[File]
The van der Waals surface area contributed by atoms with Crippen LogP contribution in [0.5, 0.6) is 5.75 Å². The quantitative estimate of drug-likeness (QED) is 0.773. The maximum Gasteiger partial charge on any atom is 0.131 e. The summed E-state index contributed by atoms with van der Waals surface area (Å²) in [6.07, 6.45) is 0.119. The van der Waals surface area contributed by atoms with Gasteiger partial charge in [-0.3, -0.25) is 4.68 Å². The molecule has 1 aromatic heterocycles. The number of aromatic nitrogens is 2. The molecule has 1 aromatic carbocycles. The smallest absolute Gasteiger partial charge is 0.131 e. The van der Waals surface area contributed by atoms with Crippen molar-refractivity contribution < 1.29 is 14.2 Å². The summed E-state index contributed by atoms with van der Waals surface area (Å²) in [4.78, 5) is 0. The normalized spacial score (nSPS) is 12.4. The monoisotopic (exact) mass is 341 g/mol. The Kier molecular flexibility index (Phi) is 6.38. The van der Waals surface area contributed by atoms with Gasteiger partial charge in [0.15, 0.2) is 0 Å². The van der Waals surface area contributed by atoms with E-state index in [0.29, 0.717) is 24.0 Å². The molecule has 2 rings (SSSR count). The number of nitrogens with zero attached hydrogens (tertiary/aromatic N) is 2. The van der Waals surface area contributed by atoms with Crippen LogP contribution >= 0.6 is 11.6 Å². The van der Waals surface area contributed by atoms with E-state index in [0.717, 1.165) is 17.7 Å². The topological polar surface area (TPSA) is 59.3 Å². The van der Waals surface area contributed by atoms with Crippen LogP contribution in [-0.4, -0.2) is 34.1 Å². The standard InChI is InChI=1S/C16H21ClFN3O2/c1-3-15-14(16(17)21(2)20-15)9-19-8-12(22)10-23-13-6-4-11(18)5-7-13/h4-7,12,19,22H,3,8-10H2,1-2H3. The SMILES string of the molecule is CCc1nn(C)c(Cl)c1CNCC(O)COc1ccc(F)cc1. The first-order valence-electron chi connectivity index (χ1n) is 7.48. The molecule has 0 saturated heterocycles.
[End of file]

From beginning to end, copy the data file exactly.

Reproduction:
The van der Waals surface area contributed by atoms with Crippen LogP contribution in [0.5, 0.6) is 5.75 Å². The quantitative estimate of drug-likeness (QED) is 0.773. The maximum Gasteiger partial charge on any atom is 0.131 e. The summed E-state index contributed by atoms with van der Waals surface area (Å²) in [6.07, 6.45) is 0.119. The van der Waals surface area contributed by atoms with Gasteiger partial charge in [-0.3, -0.25) is 4.68 Å². The molecule has 1 aromatic heterocycles. The number of aromatic nitrogens is 2. The molecule has 1 aromatic carbocycles. The smallest absolute Gasteiger partial charge is 0.131 e. The van der Waals surface area contributed by atoms with Crippen molar-refractivity contribution < 1.29 is 14.2 Å². The summed E-state index contributed by atoms with van der Waals surface area (Å²) in [4.78, 5) is 0. The normalized spacial score (nSPS) is 12.4. The monoisotopic (exact) mass is 341 g/mol. The Kier molecular flexibility index (Phi) is 6.38. The van der Waals surface area contributed by atoms with Gasteiger partial charge in [0.15, 0.2) is 0 Å². The van der Waals surface area contributed by atoms with E-state index in [0.29, 0.717) is 24.0 Å². The molecule has 2 rings (SSSR count). The number of nitrogens with zero attached hydrogens (tertiary/aromatic N) is 2. The van der Waals surface area contributed by atoms with Crippen LogP contribution >= 0.6 is 11.6 Å². The van der Waals surface area contributed by atoms with E-state index in [0.717, 1.165) is 17.7 Å². The topological polar surface area (TPSA) is 59.3 Å². The van der Waals surface area contributed by atoms with Crippen LogP contribution in [-0.4, -0.2) is 34.1 Å². The standard InChI is InChI=1S/C16H21ClFN3O2/c1-3-15-14(16(17)21(2)20-15)9-19-8-12(22)10-23-13-6-4-11(18)5-7-13/h4-7,12,19,22H,3,8-10H2,1-2H3. The SMILES string of the molecule is CCc1nn(C)c(Cl)c1CNCC(O)COc1ccc(F)cc1. The first-order valence-electron chi connectivity index (χ1n) is 7.48. The molecule has 0 saturated heterocycles.